In an attempt to show that the failure of Congress to specifically designate that the duty on brined cherries should be assessed on drained weight, protestant has introduced several Customs Court decisions which relate to practice under the Tariff Schedule of the United States (TSUS), the predecessor to the HTSUS. Chief among these cases is California Processed Fruit Co. v. United States, 76 Cust. Ct. 1337, C.D. 4646 (1976). The merchandise in that case was cherries which were imported in syrup, and the question was whether duty should be assessed on the weight of the cherries and the syrup or on the weight of the cherries alone. In reaching its decision that the weight of the syrup should be excluded, the court based its reasoning on the fact that the syrup had no commercial value, was included as a packing medium, and was discarded after importation.

As part of its argument that the instant merchandise is similar to the merchandise considered by the court, protestant has submitted material which indicates that the brine liquid is treated like the syrup and discarded after importation.

All materials which are relied on by petitioner relate to decisions in which the courts interpreted the TSUS. The HTSUS, which went into effect January 1, 1989, is a
new tariff system with rules of interpretation and application somewhat different from the TSUS. As noted in House Conference Report No. 100-576, dated April 20, 1998, on the Omnibus Trade and Competitiveness Act of 1988 (P.L. 100-418), decisions by the Customs Service and the courts interpreting nomenclature under the TSUS are not to be deemed dispositive in interpreting the HTSUS. Nevertheless, on a case-by-case basis prior decisions should be considered instructive in interpreting the HTSUS, particularly where the nomenclature previously interpreted in those decisions remains unchanged and no dissimilar interpretation is required by the text of the HTSUS.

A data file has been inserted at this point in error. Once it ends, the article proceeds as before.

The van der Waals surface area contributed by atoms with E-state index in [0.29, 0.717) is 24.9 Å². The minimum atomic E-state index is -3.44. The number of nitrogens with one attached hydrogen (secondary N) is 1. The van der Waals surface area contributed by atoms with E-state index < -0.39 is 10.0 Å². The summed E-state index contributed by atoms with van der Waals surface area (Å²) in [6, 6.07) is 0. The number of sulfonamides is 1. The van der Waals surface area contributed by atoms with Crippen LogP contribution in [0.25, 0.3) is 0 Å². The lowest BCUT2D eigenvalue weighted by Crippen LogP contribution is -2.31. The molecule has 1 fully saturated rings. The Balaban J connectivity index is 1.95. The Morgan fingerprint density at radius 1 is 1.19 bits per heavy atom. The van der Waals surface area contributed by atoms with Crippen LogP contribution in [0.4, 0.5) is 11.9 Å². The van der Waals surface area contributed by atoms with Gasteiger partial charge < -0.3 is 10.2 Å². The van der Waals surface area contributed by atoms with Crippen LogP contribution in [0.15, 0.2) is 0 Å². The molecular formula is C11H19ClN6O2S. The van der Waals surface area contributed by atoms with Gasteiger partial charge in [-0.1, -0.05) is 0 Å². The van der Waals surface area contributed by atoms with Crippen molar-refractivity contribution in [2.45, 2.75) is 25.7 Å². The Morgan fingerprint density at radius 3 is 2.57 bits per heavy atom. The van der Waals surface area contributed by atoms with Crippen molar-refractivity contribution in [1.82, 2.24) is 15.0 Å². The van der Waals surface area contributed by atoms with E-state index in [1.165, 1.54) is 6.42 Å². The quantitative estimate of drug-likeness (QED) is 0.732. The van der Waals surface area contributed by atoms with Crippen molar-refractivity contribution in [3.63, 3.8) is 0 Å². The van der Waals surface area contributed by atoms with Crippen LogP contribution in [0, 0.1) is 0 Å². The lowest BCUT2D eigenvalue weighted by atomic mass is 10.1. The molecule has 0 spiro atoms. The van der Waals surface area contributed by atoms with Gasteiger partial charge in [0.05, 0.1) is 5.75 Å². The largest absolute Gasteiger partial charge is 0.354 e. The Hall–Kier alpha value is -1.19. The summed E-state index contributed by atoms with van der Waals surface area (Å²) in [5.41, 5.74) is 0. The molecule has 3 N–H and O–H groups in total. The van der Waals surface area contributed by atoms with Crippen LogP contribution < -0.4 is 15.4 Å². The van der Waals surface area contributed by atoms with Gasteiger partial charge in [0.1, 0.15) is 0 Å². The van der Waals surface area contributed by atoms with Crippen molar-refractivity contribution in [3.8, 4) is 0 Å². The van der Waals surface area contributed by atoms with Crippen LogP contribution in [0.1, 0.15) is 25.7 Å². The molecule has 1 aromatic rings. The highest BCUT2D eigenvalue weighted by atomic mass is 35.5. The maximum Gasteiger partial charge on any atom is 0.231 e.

Protestant claims that because Congress did not act to amend the TSUS provisions relating to cherries, as it did for beans and peas, as a result of the decisions of the court regarding the treatment of the packing medium, Customs should exclude the weight of the sulfur brine solution from the dutiable weight.

However, while Congress may not have specifically addressed brined cherries when it adopted the HTSUS, it did specifically consider packing materials. GRI 5(b) states "subject to the provisions of rule 5 (a) above, packing materials and packing containers presented with the goods therein shall be classified with the goods if they are of a kind normally used for packing such goods. However, this provision is not binding when such packing materials or packing containers are clearly suitable for repetitive use." (Emphasis added).

In its submissions, protestant has repeatedly stated that the brined solution has been prepared specifically for use as a packing material to protect the cherries. Protestant has also stated that the brine solution is discarded and is not suitable for repetitive use. For these reasons, the brine solution in which the cherries are packed is clearly the type of packing material contemplated by GRI 5(b). When considered in light of GRI 5(b), the brine solution falls into the category of a packing material which should be classified with the cherries, and the total weight of the entered merchandise is subject to duty. The drums in which the brined cherries are imported are clearly suitable for repetitive use and are not subject to duty.


For the reasons stated above, the protest should be DENIED.

In accordance with Section 3A(11)(b) of Customs Directive 099 3550-065, Revised Protest Directive, dated August 4, 1993, a copy of this decision attached to Customs Form 19, Notice of Action, should be provided by your office to the protestant
no later than 60 days from the date of this decision and any reliquidations of entries in accordance with this decision must be accomplished prior thereto. Sixty days from the date of this decision the Office of Regulations and Rulings will take steps to make this decision available to Customs personnel via the Customs Rulings Module in ACS and the public via the Diskette Subscription Service, Freedom of Information Act and other public access channels.


John Durant, Director
Commercial Rulings Division

Previous Ruling Next Ruling

See also: